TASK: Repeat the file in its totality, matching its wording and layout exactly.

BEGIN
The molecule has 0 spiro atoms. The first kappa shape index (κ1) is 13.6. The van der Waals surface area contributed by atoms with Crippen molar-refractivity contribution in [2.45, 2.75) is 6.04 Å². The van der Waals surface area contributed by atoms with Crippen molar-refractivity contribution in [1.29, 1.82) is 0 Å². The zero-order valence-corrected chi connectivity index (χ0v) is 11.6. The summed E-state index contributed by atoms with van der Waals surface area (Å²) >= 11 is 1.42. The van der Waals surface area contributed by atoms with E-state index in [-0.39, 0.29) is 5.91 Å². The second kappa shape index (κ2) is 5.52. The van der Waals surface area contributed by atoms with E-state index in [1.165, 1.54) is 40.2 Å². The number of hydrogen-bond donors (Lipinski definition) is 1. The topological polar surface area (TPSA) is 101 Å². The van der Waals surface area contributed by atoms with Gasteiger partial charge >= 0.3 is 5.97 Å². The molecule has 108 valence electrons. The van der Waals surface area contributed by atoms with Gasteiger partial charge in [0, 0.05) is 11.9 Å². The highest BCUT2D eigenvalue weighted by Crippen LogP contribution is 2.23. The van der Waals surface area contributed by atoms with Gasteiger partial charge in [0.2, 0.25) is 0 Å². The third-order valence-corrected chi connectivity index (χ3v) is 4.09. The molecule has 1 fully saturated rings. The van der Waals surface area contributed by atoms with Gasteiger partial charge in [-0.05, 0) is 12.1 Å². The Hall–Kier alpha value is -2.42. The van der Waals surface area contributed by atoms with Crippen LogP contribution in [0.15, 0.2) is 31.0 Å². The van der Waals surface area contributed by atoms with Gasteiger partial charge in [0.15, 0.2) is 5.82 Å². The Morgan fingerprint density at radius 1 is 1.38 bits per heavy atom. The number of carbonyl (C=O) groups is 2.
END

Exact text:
The molecule has 0 spiro atoms. The first kappa shape index (κ1) is 13.6. The van der Waals surface area contributed by atoms with Crippen molar-refractivity contribution in [2.45, 2.75) is 6.04 Å². The van der Waals surface area contributed by atoms with Crippen molar-refractivity contribution in [1.29, 1.82) is 0 Å². The zero-order valence-corrected chi connectivity index (χ0v) is 11.6. The summed E-state index contributed by atoms with van der Waals surface area (Å²) >= 11 is 1.42. The van der Waals surface area contributed by atoms with E-state index in [-0.39, 0.29) is 5.91 Å². The second kappa shape index (κ2) is 5.52. The van der Waals surface area contributed by atoms with E-state index in [1.165, 1.54) is 40.2 Å². The number of hydrogen-bond donors (Lipinski definition) is 1. The topological polar surface area (TPSA) is 101 Å². The van der Waals surface area contributed by atoms with Gasteiger partial charge >= 0.3 is 5.97 Å². The molecule has 108 valence electrons. The van der Waals surface area contributed by atoms with Gasteiger partial charge in [0, 0.05) is 11.9 Å². The highest BCUT2D eigenvalue weighted by Crippen LogP contribution is 2.23. The van der Waals surface area contributed by atoms with Gasteiger partial charge in [0.2, 0.25) is 0 Å². The third-order valence-corrected chi connectivity index (χ3v) is 4.09. The molecule has 1 fully saturated rings. The van der Waals surface area contributed by atoms with Gasteiger partial charge in [-0.05, 0) is 12.1 Å². The Hall–Kier alpha value is -2.42. The van der Waals surface area contributed by atoms with Crippen LogP contribution in [0.15, 0.2) is 31.0 Å². The van der Waals surface area contributed by atoms with Gasteiger partial charge in [0.15, 0.2) is 5.82 Å². The Morgan fingerprint density at radius 1 is 1.38 bits per heavy atom. The number of carbonyl (C=O) groups is 2.